Is It Cheating Or Is It Not? Here's Why Everyone Is Talking About Micro-Cheating

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When it comes to committed relationships, one would think that the boundaries as to what constitutes cheating are fairly cut and dry. A black and white type situation, with very little room for gray…right? In theory, yes. But a new type of infidelity known as micro-cheating has everyone talking because it blurs all those defined lines. What makes it especially tricky to both recognize and deal with is that the actions themselves aren’t necessarily problematic.

“Micro-cheating is defined by behaviors that can easily be rationalized, like text messages, DMs, a lunch. But although they may be innocent, the intentions can be murky,” explains licensed clinical psychologist Ramani Durvasula, PhD, a relationship expert at TONE Networks. “It’s easy and seductive. It can feel good for a minute — or even longer — bringing some sizzle to your daily grind,” she adds.

But while it may all seem harmless in the grand scheme of things (after all, this is hardly a Diane Lane circa Unfaithful situation), micro-cheating is a slippery slope, cautions celebrity matchmaker and relationship expert Bonnie Winston. “People need to be careful. Micro-cheating gives you a thrill, but you can quickly end up thinking about the other person more than your partner,” she says.

It’s likes a gateway drug: “It can be the portal to the rabbit hole, and you may start outsourcing the emotional stuff in your relationship to this person. It can become quite easy to turn to them in times of sadness, frustration, and even start looking for the weaknesses in your current relationship to rationalize this liaison,” points out Dr. Durvasula. “That shared intimacy can slip into real-life interaction and take it from micro to macro.”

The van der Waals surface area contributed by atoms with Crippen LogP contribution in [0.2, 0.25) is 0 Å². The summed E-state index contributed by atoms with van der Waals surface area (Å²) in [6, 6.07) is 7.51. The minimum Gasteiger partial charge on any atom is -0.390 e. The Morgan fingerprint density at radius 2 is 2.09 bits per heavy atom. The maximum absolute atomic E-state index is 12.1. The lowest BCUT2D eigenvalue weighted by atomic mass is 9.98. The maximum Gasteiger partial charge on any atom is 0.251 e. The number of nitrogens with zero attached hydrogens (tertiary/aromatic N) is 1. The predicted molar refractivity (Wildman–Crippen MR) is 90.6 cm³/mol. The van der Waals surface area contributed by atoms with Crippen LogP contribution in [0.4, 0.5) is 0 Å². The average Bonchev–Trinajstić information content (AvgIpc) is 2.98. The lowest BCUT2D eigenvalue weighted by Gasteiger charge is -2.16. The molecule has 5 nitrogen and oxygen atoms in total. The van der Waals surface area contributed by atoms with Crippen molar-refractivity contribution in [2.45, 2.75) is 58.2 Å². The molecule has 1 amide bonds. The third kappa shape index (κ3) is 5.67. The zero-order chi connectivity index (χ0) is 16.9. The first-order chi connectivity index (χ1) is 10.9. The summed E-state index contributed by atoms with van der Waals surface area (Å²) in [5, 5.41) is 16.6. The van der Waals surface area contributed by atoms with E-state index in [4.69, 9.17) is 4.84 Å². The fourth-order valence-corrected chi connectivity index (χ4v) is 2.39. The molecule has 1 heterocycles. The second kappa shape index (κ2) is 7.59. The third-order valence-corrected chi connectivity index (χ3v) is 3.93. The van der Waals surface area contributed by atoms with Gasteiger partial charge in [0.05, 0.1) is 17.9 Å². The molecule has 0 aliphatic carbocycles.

Because micro-cheating consists of such seemingly innocuous behaviors (and no physical intimacy), it can also be hard to spot. “Your partner may be more secretive, more possessive of their phone, laptop, or tablet, or generally seem more distracted,” says Dr. Durvasula of a few common signs.

Take a look at your own behaviors, too. “Any small changes to up your game could mean you’re showing more than a passing interest in someone who isn’t your partner,” Winston says. Think dressing up or wearing more makeup or different perfume. “Do you change the name of a person in your contact list so your partner won’t see it? Do you find yourself texting or looking forward to the texts of someone who may be more than a friend? These are all good questions to ask yourself,” adds Dr. Durvasula.

If you think you may be sliding down the micro-cheating slope, the best thing to do is address it and be transparent, eliminating the secrecy. “Talk to your ‘micro-friend’ about your partner, and vice versa. If you’re going to meet them, bring your partner along,” advises Dr. Durvasula. If you think you’re being micro-cheated on, address it head on with your partner. While often this kind of behavior is easily nipped in the bud and not reflective of a deeper issue (after all, we’re all human), if you do find yourself in a micro-cheating situation, seeking out couples’ counseling — simply to ensure that it isn’t symptomatic of any other or deeper issues going on — is always a good idea.